Motivational interviewing is a directive, collaborative, patient-centered communication approach for eliciting and enhancing motivation for behaviour change by helping clients to resolve ambivalence and uncertainty.

Active Comparator: Biomedically-focused Education
Breast cancer survivors assigned to the experimental intervention will participate in 1 online biomedically-focused education session followed by 3 biomedically-focused education sessions spread over 4 weeks. Each session will last for approximately 45 minutes and all sessions will be held in one-on-one format in order to balance nonspecific treatment effects between treatment arms, the duration, format and number of sessions as well as the didactical approach will be identical in both treatment groups. After the first live session, breast cancer survivors will receive an information leaflet from 'Kom op tegen Kanker' regarding 'Pain in and after treatment' that they need to read carefully at home.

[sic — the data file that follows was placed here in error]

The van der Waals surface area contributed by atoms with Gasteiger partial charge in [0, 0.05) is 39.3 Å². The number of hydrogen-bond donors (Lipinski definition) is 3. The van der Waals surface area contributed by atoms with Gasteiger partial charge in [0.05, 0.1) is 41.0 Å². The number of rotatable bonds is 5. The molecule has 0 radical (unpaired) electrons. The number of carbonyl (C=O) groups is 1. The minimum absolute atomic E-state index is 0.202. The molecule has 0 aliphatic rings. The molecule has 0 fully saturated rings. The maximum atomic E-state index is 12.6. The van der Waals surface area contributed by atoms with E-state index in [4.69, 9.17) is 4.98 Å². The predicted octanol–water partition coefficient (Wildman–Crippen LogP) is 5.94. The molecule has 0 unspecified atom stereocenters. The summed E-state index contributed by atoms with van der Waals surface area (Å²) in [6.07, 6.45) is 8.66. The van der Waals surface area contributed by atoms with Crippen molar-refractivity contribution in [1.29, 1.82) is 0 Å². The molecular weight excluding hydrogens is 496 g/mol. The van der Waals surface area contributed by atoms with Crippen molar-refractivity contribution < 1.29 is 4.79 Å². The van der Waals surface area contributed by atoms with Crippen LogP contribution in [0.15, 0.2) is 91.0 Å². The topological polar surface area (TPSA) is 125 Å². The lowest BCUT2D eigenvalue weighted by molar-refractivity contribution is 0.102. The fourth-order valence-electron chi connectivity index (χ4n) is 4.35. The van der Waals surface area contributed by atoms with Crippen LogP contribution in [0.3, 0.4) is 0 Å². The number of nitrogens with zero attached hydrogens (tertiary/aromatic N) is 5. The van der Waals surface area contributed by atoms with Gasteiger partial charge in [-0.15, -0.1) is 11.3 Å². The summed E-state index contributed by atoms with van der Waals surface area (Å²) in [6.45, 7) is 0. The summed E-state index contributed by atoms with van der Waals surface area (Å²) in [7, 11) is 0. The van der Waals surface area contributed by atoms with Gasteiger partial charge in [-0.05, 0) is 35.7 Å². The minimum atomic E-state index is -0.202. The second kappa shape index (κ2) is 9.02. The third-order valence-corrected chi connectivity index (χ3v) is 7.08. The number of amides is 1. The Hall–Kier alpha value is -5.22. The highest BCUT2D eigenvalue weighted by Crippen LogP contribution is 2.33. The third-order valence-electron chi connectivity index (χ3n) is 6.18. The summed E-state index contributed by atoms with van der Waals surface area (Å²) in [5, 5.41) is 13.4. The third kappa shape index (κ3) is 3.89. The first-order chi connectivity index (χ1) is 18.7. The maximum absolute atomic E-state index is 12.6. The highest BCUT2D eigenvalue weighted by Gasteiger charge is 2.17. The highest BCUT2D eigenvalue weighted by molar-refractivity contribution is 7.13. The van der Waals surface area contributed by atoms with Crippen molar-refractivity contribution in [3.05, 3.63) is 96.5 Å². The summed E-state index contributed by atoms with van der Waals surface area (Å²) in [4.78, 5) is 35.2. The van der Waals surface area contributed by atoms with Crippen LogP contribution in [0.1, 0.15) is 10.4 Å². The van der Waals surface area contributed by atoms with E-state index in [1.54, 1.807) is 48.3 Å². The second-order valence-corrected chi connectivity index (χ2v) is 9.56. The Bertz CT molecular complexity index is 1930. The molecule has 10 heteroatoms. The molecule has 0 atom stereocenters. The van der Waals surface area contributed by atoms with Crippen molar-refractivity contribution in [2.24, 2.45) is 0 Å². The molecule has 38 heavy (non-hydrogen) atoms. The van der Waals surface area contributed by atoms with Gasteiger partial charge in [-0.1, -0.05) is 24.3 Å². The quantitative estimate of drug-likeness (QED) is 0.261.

Behavioral: Biomedically-focused education
The traditional biomedical-focused education programme explains patient's pain experience from a tissue (injured versus healthy tissue) and biomechanical perspective.




Primary Outcome Measures :
  1. Pain Outcome [ Time Frame: T0: within the week before the randomisation and the start of the intervention ]
    The Brief Pain Inventory is a 14-item questionnaire assessing worst pain, pain severity, and pain interference in cancer patients over the past week, reported on a scale of 0 to 10. Pain interference is measured as the average of the 7 interference items, such as walking, mood, and sleep. The Brief Pain Inventory is the most common, reliable and valid outcome measure to assess pain in cancer survivors (Cronbach's alfa and test-retest reliability score > 0.80).

  2. Pain Outcome [ Time Frame: T1: immediately after completing intervention ]
    The Brief Pain Inventory is a 14-item questionnaire assessing worst pain, pain severity, and pain interference in cancer patients over the past week, reported on a scale of 0 to 10. Pain interference is measured as the average of the 7 interference items, such as walking, mood, and sleep. The Brief Pain Inventory is the most common, reliable and valid outcome measure to assess pain in cancer survivors (Cronbach's alfa and test-retest reliability score > 0.80).

  3. Pain Outcome [ Time Frame: T2: 6 months after therapy completion ]